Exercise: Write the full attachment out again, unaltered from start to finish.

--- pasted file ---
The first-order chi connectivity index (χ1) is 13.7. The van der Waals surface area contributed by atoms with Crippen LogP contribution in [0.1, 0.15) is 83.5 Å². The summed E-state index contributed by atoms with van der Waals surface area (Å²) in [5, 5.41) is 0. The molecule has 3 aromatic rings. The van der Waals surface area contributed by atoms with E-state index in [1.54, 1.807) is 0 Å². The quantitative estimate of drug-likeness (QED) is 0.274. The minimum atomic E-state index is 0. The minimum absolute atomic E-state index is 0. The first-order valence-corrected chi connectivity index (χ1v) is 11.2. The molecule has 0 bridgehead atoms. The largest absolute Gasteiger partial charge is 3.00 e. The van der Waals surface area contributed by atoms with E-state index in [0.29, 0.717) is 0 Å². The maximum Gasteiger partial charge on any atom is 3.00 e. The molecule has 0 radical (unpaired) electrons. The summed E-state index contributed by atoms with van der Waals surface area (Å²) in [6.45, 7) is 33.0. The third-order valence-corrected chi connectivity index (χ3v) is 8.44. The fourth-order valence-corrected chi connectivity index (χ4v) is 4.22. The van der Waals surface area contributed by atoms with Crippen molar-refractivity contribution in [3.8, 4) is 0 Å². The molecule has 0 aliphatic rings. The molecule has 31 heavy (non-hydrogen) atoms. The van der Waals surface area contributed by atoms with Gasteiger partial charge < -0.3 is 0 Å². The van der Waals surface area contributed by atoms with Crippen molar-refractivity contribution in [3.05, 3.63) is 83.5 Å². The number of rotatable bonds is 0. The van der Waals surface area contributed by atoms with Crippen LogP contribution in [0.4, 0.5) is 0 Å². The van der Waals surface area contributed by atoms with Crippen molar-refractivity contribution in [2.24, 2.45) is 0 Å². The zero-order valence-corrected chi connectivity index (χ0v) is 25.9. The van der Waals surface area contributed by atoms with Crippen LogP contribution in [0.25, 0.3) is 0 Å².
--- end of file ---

The first-order chi connectivity index (χ1) is 13.7. The van der Waals surface area contributed by atoms with Crippen LogP contribution in [0.1, 0.15) is 83.5 Å². The summed E-state index contributed by atoms with van der Waals surface area (Å²) in [5, 5.41) is 0. The molecule has 3 aromatic rings. The van der Waals surface area contributed by atoms with E-state index in [1.54, 1.807) is 0 Å². The quantitative estimate of drug-likeness (QED) is 0.274. The minimum atomic E-state index is 0. The minimum absolute atomic E-state index is 0. The first-order valence-corrected chi connectivity index (χ1v) is 11.2. The molecule has 0 bridgehead atoms. The largest absolute Gasteiger partial charge is 3.00 e. The van der Waals surface area contributed by atoms with E-state index in [0.29, 0.717) is 0 Å². The maximum Gasteiger partial charge on any atom is 3.00 e. The molecule has 0 radical (unpaired) electrons. The summed E-state index contributed by atoms with van der Waals surface area (Å²) in [6.45, 7) is 33.0. The third-order valence-corrected chi connectivity index (χ3v) is 8.44. The fourth-order valence-corrected chi connectivity index (χ4v) is 4.22. The van der Waals surface area contributed by atoms with Crippen molar-refractivity contribution in [3.8, 4) is 0 Å². The molecule has 0 aliphatic rings. The molecule has 31 heavy (non-hydrogen) atoms. The van der Waals surface area contributed by atoms with Gasteiger partial charge < -0.3 is 0 Å². The van der Waals surface area contributed by atoms with Crippen molar-refractivity contribution in [3.05, 3.63) is 83.5 Å². The number of rotatable bonds is 0. The van der Waals surface area contributed by atoms with Crippen LogP contribution in [0.4, 0.5) is 0 Å². The van der Waals surface area contributed by atoms with Crippen molar-refractivity contribution in [2.24, 2.45) is 0 Å². The zero-order valence-corrected chi connectivity index (χ0v) is 25.9. The van der Waals surface area contributed by atoms with Crippen LogP contribution in [0.25, 0.3) is 0 Å².